Blame game on petro price hike on

Kathmandu, October 27:

Economists, experts and political leaders blamed each other and urged Nepal Oil Corporation (NOC) and government to adopt alternative ways instead of hiking petro prices, speaking at the Reporters’ Club in the valley today.

Dinanath Sharma, a senior Maoists leader, blamed government for lobbying for the petro price hike because, according to him, some of the ministers themselves are involved in petroleum products’ business. “The ministers’ themselves own petrol pumps, that’s why they are lobbying for price hike,” he said adding that the rampant corruption in NOC and adulteration must be checked immediately to provide people cheap and smooth supply of petroleum products.

“Nepali institutions have a record of being bankrupt one after another, whereas the staff and management people of the same company get richer and richer day by day,” Sharma said citing the example of Sajha Yatayat.

“Unlike price hike in other products, petro price hike pushes market prices up,” Sharma said adding that Rs 200 hike in a cylinder of a cooking gas — that costs only Rs 450 to Rs 500 in India — hits the society hard.

Prof Dr Bishwambher Pyakurel, a prominent economist, agreed with Sharma that the price hike in petroleum products hits all other goods. “About 66 per cent of the hard-earned foreign currency by the Nepalis and sent home as remittance is spent on buying Indian Currency (IC), according to till last month’s figure,” Prof Pyakurel said adding that current account deficit is increasing, which is not a good sign for national economy. “After Nepal adopted free market economy role of private sectors has increased and role of government has decreased, which is obvious but consumers did not get any benefit,” he said, “Which is against the free market economy’s norms.”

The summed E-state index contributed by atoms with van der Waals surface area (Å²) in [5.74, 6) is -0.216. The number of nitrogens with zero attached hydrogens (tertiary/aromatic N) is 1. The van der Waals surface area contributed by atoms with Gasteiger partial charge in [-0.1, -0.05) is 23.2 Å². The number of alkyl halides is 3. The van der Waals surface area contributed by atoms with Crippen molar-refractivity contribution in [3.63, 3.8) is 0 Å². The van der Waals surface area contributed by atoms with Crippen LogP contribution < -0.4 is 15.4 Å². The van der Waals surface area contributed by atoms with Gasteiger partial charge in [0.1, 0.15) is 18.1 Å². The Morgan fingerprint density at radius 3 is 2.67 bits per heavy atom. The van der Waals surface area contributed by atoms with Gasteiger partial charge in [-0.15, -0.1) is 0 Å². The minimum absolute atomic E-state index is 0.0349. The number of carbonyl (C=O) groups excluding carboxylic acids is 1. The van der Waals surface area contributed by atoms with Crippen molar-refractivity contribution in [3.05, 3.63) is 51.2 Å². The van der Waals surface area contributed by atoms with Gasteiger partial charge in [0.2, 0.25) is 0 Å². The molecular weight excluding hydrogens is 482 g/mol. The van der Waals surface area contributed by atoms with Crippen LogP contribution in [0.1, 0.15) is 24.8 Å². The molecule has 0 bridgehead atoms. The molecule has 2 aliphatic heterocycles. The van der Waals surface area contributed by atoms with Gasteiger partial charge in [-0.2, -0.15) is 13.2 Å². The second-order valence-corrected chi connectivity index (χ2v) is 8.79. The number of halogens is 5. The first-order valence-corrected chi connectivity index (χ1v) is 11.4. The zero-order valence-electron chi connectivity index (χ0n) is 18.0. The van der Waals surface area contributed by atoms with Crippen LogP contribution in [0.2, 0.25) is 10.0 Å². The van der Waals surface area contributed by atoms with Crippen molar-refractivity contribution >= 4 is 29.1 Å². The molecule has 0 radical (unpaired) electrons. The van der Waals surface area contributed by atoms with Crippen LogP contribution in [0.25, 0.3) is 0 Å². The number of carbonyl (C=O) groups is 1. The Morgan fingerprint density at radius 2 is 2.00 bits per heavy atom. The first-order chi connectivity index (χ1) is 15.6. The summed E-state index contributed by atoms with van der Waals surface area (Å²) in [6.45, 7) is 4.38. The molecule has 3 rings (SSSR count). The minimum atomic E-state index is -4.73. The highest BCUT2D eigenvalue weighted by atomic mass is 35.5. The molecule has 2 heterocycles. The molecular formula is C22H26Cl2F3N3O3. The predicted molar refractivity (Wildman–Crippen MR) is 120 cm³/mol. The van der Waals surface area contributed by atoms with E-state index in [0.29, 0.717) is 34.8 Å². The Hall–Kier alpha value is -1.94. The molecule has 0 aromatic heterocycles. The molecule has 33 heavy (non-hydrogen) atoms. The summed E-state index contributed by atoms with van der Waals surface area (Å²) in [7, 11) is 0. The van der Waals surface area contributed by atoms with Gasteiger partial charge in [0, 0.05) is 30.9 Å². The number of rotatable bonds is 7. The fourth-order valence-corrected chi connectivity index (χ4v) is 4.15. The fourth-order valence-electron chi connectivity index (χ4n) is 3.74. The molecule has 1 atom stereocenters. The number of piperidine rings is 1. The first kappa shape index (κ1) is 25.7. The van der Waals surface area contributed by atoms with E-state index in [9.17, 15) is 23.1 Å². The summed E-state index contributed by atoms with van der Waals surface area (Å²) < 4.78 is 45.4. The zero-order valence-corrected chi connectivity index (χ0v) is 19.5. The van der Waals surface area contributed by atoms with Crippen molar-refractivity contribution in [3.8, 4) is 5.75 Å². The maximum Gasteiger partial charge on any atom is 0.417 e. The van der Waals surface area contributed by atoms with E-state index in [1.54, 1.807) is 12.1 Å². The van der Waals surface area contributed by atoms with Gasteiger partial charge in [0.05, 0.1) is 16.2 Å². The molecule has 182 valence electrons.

Jyoti Baniya, president of Consumers’ Forum, on the occasion, blamed the petroleum dealers for carteling. “Consumers are in the receiving end as there is no Consumers’ Right in Nepal. All the players; government, dealers

and NOC are cheating consumers,” he said adding that government gets tax, dealers get commission and NOC gets administrative cost making the hole in consumers pocket.

However, Dr Prakash Sharan Mahat, former minister said that NOC must be practical and let the market decide prices. “Government cannot give subsidy to ‘the comparatively’ rich people,” he said adding that tax is used for the development activities.

Dr Pusparaj Raj Karnikar, member of National Planning Commission, stressed on the need of administrative reforms in the NOC and effective inspection of adulteration and administrative reforms both.

Similarly, Shiva Prasad Ghimire, president of Nepal Petroleum Dealers’ Association, clarified the way retail prices are calculated and Digamber Jha, managing director of NOC said that NOC is still incurring losses after the price hike.